In answer to Stephanie’s query, according to Wikipedia, as early as the mid-19th century, rubber barrier devices such as cervical caps and diaphragms were available (at least, if you knew who to ask). Marie Stopes and her husband opened a clinic in London dispensing cervical caps in 1921.

    • Merrily Taylor on July 21, 2014 at 9:25 am

      Lenore, and condoms were available as early as the 16th century, although in a primitive form (better would have been available by the early 20th century).

      • D on July 21, 2014 at 3:52 pm

        Mary states when caring for Estelle that she was likely not able, physically, to have children, due to her injuries; this has always led me to assume they needn’t bother as much.

  7. Sally on July 21, 2014 at 9:41 am

    Suggestion is better than detailed description!
    Well done 🙂

  8. Mary Beth on July 21, 2014 at 9:55 am

    I must admit I have always been a sucker for these little teasers. Since she was so much younger than Holmes and he was so flabergasted by his total attraction to her, I have always gotten a kick out of their relationship, and wish each book had just a tad more of it. In addition, his confidence that she can take care of herself is so shaken when he realizes that she may be in serious jeopardy that he has a flash of panic replaced by a steely resolve to find her safe and sound. These scenes are so well-written!!!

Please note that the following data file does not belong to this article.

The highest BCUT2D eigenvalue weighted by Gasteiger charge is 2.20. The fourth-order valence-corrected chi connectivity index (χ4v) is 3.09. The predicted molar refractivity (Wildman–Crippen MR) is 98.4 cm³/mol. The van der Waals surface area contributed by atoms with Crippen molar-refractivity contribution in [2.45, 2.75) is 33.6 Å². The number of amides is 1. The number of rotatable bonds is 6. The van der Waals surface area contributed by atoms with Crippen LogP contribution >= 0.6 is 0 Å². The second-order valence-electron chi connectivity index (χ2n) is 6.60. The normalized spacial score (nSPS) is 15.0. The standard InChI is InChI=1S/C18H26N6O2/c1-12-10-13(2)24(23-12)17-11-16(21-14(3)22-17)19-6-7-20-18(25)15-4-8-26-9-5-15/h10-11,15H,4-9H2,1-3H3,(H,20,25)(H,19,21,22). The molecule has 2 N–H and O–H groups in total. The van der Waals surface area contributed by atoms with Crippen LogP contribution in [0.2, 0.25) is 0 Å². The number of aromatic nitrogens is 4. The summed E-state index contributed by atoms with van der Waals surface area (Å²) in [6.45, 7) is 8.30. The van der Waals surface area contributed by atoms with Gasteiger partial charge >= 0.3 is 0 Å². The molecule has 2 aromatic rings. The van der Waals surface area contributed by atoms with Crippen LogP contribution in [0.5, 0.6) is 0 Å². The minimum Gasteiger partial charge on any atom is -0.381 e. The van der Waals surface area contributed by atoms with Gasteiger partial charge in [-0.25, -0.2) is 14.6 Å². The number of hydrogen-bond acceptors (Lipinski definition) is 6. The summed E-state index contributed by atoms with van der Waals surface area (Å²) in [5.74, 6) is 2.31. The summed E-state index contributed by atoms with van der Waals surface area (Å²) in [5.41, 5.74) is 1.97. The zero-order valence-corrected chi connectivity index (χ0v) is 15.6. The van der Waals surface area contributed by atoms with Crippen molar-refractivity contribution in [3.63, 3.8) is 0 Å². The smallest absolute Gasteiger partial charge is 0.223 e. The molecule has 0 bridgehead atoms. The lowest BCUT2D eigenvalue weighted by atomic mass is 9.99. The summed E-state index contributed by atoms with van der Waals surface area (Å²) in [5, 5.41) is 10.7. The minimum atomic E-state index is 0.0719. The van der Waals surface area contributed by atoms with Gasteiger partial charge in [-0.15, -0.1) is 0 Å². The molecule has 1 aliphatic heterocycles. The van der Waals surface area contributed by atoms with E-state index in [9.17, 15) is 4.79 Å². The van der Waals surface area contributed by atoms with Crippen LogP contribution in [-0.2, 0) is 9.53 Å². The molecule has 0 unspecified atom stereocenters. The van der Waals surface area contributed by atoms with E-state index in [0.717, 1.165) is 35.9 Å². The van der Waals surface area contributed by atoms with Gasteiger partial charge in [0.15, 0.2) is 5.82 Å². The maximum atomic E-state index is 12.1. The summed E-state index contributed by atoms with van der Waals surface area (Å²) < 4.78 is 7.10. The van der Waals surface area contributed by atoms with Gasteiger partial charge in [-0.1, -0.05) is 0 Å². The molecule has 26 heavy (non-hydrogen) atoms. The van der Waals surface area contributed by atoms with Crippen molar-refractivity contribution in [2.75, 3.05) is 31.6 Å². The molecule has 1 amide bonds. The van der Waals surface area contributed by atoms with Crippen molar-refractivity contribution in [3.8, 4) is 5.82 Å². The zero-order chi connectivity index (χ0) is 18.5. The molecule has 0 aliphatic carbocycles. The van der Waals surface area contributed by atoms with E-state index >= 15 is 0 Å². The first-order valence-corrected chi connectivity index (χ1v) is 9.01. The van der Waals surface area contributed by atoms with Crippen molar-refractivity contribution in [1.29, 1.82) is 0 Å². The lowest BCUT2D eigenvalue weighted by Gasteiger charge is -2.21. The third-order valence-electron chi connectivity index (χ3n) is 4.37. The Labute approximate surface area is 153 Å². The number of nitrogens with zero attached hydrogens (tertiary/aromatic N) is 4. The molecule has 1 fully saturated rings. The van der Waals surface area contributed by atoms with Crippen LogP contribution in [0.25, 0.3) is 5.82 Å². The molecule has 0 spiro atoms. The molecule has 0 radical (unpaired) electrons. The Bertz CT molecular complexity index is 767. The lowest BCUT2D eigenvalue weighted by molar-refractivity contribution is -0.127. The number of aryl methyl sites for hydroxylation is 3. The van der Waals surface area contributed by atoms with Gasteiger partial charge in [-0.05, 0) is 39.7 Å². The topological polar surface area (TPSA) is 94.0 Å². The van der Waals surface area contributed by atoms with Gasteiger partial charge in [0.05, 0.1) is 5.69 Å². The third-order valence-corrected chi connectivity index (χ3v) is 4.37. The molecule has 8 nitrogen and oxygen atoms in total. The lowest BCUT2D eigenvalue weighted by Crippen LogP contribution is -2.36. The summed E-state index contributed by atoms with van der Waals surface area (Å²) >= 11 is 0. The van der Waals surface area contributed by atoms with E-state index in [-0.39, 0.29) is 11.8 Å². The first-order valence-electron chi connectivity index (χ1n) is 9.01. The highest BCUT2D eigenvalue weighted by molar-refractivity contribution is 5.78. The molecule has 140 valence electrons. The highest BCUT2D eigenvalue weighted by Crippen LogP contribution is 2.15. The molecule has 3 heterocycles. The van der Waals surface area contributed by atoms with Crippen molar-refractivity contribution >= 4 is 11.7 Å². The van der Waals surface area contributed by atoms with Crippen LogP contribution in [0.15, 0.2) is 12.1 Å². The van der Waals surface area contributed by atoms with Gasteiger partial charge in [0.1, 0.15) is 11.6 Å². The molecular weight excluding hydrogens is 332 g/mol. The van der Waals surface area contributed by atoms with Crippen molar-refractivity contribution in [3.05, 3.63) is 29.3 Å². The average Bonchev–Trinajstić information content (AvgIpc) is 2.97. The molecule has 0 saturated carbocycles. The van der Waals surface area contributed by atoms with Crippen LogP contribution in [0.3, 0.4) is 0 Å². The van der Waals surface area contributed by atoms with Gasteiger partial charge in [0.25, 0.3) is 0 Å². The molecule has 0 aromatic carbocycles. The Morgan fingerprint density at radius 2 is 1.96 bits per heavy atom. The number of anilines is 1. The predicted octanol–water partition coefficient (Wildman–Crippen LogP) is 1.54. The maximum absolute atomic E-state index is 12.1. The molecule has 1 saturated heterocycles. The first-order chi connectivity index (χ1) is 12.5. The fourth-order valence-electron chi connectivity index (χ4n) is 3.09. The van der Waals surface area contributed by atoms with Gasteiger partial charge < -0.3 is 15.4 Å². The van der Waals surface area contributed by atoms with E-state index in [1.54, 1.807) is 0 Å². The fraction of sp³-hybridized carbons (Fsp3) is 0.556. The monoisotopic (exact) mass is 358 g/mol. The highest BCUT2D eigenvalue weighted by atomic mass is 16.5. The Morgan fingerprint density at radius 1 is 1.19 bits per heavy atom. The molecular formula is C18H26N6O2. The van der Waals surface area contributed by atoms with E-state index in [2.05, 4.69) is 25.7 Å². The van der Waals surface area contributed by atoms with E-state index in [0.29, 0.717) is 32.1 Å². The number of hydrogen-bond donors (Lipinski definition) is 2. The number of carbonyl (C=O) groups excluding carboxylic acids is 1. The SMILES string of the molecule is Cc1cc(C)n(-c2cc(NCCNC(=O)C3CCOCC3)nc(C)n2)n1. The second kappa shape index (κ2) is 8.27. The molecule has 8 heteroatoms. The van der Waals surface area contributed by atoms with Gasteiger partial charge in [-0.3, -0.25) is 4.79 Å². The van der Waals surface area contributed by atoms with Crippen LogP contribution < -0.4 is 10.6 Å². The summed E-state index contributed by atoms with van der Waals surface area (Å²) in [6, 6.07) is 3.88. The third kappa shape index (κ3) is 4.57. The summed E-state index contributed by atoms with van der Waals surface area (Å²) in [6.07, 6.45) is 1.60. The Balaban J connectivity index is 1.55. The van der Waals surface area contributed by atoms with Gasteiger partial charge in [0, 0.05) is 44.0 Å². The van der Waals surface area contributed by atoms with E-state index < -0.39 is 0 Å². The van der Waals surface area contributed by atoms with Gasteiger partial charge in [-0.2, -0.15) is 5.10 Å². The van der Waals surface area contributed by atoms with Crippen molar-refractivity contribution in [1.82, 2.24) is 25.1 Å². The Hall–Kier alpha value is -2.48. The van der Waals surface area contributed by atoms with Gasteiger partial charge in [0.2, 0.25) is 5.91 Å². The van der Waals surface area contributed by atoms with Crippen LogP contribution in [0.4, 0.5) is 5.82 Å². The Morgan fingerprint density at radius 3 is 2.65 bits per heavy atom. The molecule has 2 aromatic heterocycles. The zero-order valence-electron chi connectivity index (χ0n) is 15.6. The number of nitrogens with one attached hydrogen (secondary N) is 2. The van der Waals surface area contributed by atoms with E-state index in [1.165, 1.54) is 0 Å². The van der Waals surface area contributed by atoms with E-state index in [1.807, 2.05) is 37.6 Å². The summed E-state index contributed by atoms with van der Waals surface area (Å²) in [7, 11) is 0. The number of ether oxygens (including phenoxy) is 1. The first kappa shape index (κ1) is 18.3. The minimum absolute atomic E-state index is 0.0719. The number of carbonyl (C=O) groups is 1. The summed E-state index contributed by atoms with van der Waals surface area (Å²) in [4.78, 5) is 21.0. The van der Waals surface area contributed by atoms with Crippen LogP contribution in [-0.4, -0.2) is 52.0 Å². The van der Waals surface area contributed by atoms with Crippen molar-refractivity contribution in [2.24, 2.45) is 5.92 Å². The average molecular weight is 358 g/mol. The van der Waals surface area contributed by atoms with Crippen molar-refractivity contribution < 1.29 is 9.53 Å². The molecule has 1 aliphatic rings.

• Lindsay on July 21, 2014 at 4:14 pm

      I feel the same way! The tiny moments are electrifying, and though I prefer this *level* of revelation and titillation, I would certainly enjoy a bit more frequency as well. Not in every scene, mind you, but a few more reminders that they’re married and not just work partners would be welcome.

  9. Jan on July 21, 2014 at 2:35 pm

    I love the scene in The Game where he sees that she has cut her hair and just holds her in front of God and everybody.

  10. Susan on July 22, 2014 at 9:38 am

    I am happy that you leave so much to the imagination. I wish some of the other people who attempt to extend the world beyond the Canon did not write in a manner to make the Literary Agent blush. (Or me, either!)

  11. Leslie on July 22, 2014 at 6:29 pm

    Their first kiss told me all I needed to know about their physical life. Brilliantly stated.

  12. sinton on July 22, 2014 at 9:44 pm

    Yes all of this is steamy!! Please give us more of the same

  13. Teresa on July 23, 2014 at 6:31 am

    What they all said.


    • Susan H. on August 4, 2014 at 11:43 am

      Recent follower of your blog, LRK, and first time to comment – simply “ditto” Teresa and all on the delightful “Matters Unspoken”.
      A friend gave me The Bee Keeper’s Apprentice 2 years ago, knowing I keep bees and knowing I was a fan of the new PBS Mystery series. After reading the jacket and a page or two, I knew I wanted to start at the beginning – a whole new world was opening, and I intended to immerse myself fully. Just now getting into The Beekeepers Apprentice and so glad I waited – and very grateful to know that Mary Russell’s memoirs are in such capable hands.

  14. The Bold Flying Officer on July 31, 2014 at 2:28 pm

    Laurie – you write crime thrillers, not erotic literature. Bad sex is easy to write (I speak from experience) but Good Sex is hard – taste and tone being the watchwords. When you address intimate relations, it is all done in the Best Possible Taste. Don’t change – the imagination is limitless.

    Mike aka TBFO